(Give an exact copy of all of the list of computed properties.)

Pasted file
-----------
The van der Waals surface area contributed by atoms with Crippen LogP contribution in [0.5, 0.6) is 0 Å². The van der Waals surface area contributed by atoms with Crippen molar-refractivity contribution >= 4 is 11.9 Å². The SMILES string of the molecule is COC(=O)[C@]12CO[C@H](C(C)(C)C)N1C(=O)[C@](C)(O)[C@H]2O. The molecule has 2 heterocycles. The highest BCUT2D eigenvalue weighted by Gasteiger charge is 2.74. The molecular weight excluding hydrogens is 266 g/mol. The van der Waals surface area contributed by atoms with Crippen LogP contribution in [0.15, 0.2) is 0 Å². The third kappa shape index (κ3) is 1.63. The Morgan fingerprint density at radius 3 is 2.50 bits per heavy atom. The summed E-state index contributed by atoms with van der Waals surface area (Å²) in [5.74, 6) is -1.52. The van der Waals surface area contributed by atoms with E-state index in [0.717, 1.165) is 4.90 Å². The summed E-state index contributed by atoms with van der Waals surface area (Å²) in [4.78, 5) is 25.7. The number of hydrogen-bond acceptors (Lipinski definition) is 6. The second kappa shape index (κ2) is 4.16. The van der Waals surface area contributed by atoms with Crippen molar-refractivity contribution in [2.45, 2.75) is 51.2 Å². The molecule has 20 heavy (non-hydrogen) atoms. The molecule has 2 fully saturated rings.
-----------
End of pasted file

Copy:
The van der Waals surface area contributed by atoms with Crippen LogP contribution in [0.5, 0.6) is 0 Å². The van der Waals surface area contributed by atoms with Crippen molar-refractivity contribution >= 4 is 11.9 Å². The SMILES string of the molecule is COC(=O)[C@]12CO[C@H](C(C)(C)C)N1C(=O)[C@](C)(O)[C@H]2O. The molecule has 2 heterocycles. The highest BCUT2D eigenvalue weighted by Gasteiger charge is 2.74. The molecular weight excluding hydrogens is 266 g/mol. The van der Waals surface area contributed by atoms with Crippen LogP contribution in [0.15, 0.2) is 0 Å². The third kappa shape index (κ3) is 1.63. The Morgan fingerprint density at radius 3 is 2.50 bits per heavy atom. The summed E-state index contributed by atoms with van der Waals surface area (Å²) in [5.74, 6) is -1.52. The van der Waals surface area contributed by atoms with E-state index in [0.717, 1.165) is 4.90 Å². The summed E-state index contributed by atoms with van der Waals surface area (Å²) in [4.78, 5) is 25.7. The number of hydrogen-bond acceptors (Lipinski definition) is 6. The second kappa shape index (κ2) is 4.16. The van der Waals surface area contributed by atoms with Crippen molar-refractivity contribution in [2.45, 2.75) is 51.2 Å². The molecule has 20 heavy (non-hydrogen) atoms. The molecule has 2 fully saturated rings.